Carolyn Roberts, BEd (Elem) ’14, MEd ’18


Carolyn Roberts uses her voice to support Indigenous resurgence through education. She is a Coast Salish woman belonging to the Squamish Nation—her birth mother is from N’Quatqua Nation and her birth father is from Tzeachten Nation. Carolyn is an Indigenous academic who holds two degrees from UBC: a Master of Education in educational administration and leadership and a Bachelor of Education.  She also holds a bachelor’s degree in jazz studies from Capilano University. She has been an educator and administrator for over 20 years and is currently a faculty member in the Department of Education at Simon Fraser University.

Meeting Carolyn


What is your most memorable experience from your time in the Faculty of Education?

My most memorable and valuable thing that I received during my time in the Faculty of Education was being a part of the cohorts. Within these cohort groups, we were given the opportunity to grow alongside a group of people that became our support system. In our everyday lives in education, we do not have the same opportunity to develop such strong connections and learning opportunities. When you are in your classroom, you are usually alone or with very few other people during the day. In these cohorts, you have this group of amazing people that you get spend your days with. You learn and grow together as a family. These cohorts have become my network of support in my work life. I believe that I will have these supports for my entire life.

Where has your education from the Faculty of Education taken you in your career?

My career has been built upon the opportunities that my education has given me. After I finished my BEd at UBC, I joined the Aboriginal department in the Langley School District as an educator. Being part of the Ab Ed team allowed me the opportunity to travel around the district and make strong connections. I was then accepted into the ground-breaking UBC master’s cohort with the Squamish Nation for my master’s degree in educational administration and leadership. This master’s program changed me and changed my life. The program gave me the opportunity to grow, learn, and to use my voice as an Indigenous educator and leader. I have developed a strong Indigenous voice for change because of this program. I was then promoted to vice-principal in the Langley School District. From this experience, I then took a leap of faith and accepted the role of principal of our on-reserve elementary school for the Squamish Nation. I have been so lucky to have had all of these opportunities to grow and develop into the educational leader I am today because of the education I received at UBC. I am currently starting a new role at Simon Fraser University as a faculty member in the Faculty of Education. I now get to pass on the knowledge I have gathered along the way to a whole new generation of educators. I am so thankful for the journey that brought me to where I am today.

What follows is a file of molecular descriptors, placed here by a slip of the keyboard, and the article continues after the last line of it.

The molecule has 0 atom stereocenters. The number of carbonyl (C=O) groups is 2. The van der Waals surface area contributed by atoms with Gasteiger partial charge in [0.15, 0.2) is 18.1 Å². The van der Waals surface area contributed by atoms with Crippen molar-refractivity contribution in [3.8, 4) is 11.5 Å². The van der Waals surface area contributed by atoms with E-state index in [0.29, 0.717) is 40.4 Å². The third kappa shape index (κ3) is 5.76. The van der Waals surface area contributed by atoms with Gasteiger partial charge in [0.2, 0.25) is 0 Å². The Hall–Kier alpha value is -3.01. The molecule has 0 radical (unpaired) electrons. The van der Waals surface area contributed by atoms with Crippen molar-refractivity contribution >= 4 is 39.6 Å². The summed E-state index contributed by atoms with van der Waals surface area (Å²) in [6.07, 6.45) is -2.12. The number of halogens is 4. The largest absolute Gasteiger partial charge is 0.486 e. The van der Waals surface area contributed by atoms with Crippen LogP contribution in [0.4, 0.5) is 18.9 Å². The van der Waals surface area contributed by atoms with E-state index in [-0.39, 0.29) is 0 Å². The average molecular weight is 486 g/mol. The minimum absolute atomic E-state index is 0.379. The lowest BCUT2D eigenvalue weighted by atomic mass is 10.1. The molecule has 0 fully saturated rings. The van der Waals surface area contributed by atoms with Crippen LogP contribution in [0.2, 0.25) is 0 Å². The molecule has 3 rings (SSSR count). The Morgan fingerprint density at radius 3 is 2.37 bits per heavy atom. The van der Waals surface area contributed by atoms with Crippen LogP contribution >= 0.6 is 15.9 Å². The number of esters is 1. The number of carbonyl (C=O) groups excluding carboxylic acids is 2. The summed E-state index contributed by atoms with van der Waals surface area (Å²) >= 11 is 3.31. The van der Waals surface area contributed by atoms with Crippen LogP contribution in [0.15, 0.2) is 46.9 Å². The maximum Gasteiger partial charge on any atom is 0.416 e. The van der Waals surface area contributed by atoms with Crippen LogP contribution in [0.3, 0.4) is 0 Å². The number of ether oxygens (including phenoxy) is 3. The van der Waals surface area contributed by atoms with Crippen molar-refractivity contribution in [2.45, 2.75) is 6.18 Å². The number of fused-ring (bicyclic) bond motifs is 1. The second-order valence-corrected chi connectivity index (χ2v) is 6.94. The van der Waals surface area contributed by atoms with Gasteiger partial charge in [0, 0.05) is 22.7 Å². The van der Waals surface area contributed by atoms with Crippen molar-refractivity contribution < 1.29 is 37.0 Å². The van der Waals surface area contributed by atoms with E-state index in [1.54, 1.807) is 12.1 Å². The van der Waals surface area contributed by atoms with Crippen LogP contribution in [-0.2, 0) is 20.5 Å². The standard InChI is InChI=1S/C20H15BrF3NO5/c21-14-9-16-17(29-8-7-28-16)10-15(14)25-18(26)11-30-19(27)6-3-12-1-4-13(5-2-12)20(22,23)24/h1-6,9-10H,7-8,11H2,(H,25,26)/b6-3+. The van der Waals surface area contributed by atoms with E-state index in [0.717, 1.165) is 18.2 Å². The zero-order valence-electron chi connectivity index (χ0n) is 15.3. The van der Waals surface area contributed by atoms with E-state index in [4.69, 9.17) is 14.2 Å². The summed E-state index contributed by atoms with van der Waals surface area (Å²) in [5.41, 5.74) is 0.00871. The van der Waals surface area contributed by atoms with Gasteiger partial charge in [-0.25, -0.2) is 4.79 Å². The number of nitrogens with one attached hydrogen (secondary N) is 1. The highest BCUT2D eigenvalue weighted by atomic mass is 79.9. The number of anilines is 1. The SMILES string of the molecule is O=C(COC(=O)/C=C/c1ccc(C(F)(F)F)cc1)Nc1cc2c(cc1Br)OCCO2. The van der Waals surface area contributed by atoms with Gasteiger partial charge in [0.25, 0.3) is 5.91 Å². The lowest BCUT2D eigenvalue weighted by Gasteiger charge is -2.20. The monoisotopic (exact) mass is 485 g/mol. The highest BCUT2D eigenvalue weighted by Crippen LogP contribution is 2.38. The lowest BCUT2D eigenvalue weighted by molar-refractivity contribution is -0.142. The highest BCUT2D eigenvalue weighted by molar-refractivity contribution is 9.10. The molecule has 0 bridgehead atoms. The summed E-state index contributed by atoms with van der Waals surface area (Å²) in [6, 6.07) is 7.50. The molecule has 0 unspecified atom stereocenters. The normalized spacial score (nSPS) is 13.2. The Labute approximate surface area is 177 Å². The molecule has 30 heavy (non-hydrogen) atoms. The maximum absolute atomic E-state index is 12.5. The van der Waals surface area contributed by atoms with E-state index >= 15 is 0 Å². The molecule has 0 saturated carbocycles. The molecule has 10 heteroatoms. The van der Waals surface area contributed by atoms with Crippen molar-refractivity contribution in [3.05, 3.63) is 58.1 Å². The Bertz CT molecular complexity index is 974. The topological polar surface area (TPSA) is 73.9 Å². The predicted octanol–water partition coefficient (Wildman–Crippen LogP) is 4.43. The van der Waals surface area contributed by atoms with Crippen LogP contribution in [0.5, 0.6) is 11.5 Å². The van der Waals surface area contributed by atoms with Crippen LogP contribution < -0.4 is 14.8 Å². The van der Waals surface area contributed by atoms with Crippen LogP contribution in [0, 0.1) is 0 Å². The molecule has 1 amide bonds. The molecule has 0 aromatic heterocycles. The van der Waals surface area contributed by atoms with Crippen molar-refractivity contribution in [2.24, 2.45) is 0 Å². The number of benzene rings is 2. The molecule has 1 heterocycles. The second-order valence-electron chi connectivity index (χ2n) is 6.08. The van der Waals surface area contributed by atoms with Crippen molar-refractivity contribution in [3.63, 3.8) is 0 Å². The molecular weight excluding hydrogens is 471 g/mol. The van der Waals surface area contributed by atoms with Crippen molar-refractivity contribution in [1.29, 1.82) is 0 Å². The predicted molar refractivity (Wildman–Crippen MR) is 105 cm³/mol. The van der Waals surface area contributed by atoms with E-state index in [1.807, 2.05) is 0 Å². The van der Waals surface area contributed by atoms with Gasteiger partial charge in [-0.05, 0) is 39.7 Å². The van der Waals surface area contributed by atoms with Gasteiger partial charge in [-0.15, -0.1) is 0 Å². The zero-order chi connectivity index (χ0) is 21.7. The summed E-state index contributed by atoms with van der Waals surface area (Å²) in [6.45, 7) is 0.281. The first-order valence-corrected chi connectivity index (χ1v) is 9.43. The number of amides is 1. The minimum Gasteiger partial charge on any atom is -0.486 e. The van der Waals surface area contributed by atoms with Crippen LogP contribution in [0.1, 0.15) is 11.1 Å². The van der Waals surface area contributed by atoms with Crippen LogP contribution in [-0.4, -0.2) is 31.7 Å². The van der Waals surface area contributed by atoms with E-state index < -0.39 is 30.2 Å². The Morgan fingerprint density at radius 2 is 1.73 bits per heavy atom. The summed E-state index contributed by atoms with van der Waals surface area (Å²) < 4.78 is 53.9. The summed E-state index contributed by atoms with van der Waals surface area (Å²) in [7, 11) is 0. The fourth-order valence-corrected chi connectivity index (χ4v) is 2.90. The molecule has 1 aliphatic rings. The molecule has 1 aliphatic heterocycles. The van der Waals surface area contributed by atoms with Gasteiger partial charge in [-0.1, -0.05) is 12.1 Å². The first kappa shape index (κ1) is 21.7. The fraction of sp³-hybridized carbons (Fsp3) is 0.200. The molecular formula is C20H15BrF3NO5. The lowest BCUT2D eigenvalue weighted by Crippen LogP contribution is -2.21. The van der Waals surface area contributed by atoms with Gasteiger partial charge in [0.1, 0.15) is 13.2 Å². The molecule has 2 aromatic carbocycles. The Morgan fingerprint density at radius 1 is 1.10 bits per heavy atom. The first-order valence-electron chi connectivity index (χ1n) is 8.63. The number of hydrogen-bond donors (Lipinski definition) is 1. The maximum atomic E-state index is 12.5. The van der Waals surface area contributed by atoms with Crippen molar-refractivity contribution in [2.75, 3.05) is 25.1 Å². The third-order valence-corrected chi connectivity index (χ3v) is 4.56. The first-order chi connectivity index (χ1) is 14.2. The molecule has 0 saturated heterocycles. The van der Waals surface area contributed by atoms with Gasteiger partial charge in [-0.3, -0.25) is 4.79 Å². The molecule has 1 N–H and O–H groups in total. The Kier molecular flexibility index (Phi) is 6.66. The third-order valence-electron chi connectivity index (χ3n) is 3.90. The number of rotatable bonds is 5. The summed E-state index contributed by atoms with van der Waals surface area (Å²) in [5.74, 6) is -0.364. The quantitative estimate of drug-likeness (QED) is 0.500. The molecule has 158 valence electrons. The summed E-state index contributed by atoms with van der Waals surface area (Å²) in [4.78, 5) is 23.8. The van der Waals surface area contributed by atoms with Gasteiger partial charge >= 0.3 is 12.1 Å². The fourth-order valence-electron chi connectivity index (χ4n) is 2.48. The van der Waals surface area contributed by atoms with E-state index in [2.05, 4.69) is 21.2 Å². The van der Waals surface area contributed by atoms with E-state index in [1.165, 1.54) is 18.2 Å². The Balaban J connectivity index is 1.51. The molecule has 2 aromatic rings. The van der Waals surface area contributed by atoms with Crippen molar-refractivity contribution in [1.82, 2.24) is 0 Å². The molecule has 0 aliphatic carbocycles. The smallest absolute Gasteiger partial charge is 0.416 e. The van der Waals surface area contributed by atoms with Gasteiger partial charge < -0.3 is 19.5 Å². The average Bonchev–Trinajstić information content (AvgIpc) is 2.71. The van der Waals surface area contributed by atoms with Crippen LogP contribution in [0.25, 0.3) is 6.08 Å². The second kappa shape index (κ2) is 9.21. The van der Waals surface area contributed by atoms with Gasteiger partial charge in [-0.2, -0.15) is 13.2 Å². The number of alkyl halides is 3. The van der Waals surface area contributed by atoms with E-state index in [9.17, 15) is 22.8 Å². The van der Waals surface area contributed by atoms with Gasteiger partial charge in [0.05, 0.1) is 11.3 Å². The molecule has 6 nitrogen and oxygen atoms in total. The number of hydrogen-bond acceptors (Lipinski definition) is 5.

Where do issues of inclusion find a place in your life or at work?

Inclusion is a hot topic in the educational world today. I work with inclusion and including every day of my life. We are creating a new generation of adults—how do we see the world including and making room for all people? How do we change current opinions and shape the new generation? It starts with our children. It is with education that we can be the front-line workers of change for Indigenous people. We have the opportunity to educate about the true history of Canada and how our governmental system still to this day works against the Indigenous people of Turtle Island. I have a powerful faith in our future. We have the opportunity today to build up our communities to be like our ancestors have guided us to be. It is with our leadership and education in this generation that will help bring us back to who we truly are as strong Indigenous people. It’s time for the change to take place.

Do you have any words of wisdom for current students? Newly graduated folks?

My words of wisdom for students and recent grads: education plants the seeds in us to give us a new perspective—a new outlook that may shift our thinking and could possibly shift our whole entire path in life. We will never know walking into these classes at UBC what the future holds for us, but we do know that taking that step—opening ourselves up to the possibilities—will give us a new door to open, a new path to take, or a new journey that we never thought was possible, all because we took that first step. Be open to the possibilities, because they can change your life. You have the opportunity to change the world and make it a better place. It is in your hands to make a difference. So take that step!